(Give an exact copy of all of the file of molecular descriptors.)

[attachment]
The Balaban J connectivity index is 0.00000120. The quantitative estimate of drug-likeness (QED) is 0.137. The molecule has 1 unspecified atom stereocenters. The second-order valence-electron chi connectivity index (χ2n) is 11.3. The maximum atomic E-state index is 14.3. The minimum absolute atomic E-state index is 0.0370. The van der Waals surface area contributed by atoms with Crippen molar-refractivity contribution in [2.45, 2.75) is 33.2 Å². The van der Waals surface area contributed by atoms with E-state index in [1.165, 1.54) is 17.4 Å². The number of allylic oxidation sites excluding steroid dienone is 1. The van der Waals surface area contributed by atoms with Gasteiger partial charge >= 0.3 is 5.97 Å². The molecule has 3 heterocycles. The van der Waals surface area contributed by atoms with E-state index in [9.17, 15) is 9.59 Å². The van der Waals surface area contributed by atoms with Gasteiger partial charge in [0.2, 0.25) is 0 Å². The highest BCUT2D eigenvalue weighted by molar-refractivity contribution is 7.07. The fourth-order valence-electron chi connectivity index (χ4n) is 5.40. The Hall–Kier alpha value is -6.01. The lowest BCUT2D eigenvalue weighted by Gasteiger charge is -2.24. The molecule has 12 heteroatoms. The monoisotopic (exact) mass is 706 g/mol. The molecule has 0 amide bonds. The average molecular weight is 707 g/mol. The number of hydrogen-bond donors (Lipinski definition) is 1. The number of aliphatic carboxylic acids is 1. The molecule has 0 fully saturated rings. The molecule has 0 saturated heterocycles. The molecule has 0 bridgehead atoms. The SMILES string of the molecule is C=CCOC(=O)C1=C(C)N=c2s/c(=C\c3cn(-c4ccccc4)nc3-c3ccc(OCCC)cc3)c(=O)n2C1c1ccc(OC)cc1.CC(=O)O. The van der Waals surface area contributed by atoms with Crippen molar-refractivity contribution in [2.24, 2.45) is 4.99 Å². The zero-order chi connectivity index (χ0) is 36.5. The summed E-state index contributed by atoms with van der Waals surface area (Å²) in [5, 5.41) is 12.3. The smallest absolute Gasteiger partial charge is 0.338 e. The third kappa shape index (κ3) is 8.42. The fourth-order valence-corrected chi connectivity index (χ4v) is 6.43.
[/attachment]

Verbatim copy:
The Balaban J connectivity index is 0.00000120. The quantitative estimate of drug-likeness (QED) is 0.137. The molecule has 1 unspecified atom stereocenters. The second-order valence-electron chi connectivity index (χ2n) is 11.3. The maximum atomic E-state index is 14.3. The minimum absolute atomic E-state index is 0.0370. The van der Waals surface area contributed by atoms with Crippen molar-refractivity contribution in [2.45, 2.75) is 33.2 Å². The van der Waals surface area contributed by atoms with E-state index in [1.165, 1.54) is 17.4 Å². The number of allylic oxidation sites excluding steroid dienone is 1. The van der Waals surface area contributed by atoms with Gasteiger partial charge >= 0.3 is 5.97 Å². The molecule has 3 heterocycles. The van der Waals surface area contributed by atoms with E-state index in [9.17, 15) is 9.59 Å². The van der Waals surface area contributed by atoms with Gasteiger partial charge in [0.2, 0.25) is 0 Å². The highest BCUT2D eigenvalue weighted by molar-refractivity contribution is 7.07. The fourth-order valence-electron chi connectivity index (χ4n) is 5.40. The Hall–Kier alpha value is -6.01. The lowest BCUT2D eigenvalue weighted by Gasteiger charge is -2.24. The molecule has 12 heteroatoms. The monoisotopic (exact) mass is 706 g/mol. The molecule has 0 amide bonds. The average molecular weight is 707 g/mol. The number of hydrogen-bond donors (Lipinski definition) is 1. The number of aliphatic carboxylic acids is 1. The molecule has 0 fully saturated rings. The molecule has 0 saturated heterocycles. The molecule has 0 bridgehead atoms. The SMILES string of the molecule is C=CCOC(=O)C1=C(C)N=c2s/c(=C\c3cn(-c4ccccc4)nc3-c3ccc(OCCC)cc3)c(=O)n2C1c1ccc(OC)cc1.CC(=O)O. The van der Waals surface area contributed by atoms with Crippen molar-refractivity contribution in [2.24, 2.45) is 4.99 Å². The zero-order chi connectivity index (χ0) is 36.5. The summed E-state index contributed by atoms with van der Waals surface area (Å²) in [5, 5.41) is 12.3. The smallest absolute Gasteiger partial charge is 0.338 e. The third kappa shape index (κ3) is 8.42. The fourth-order valence-corrected chi connectivity index (χ4v) is 6.43.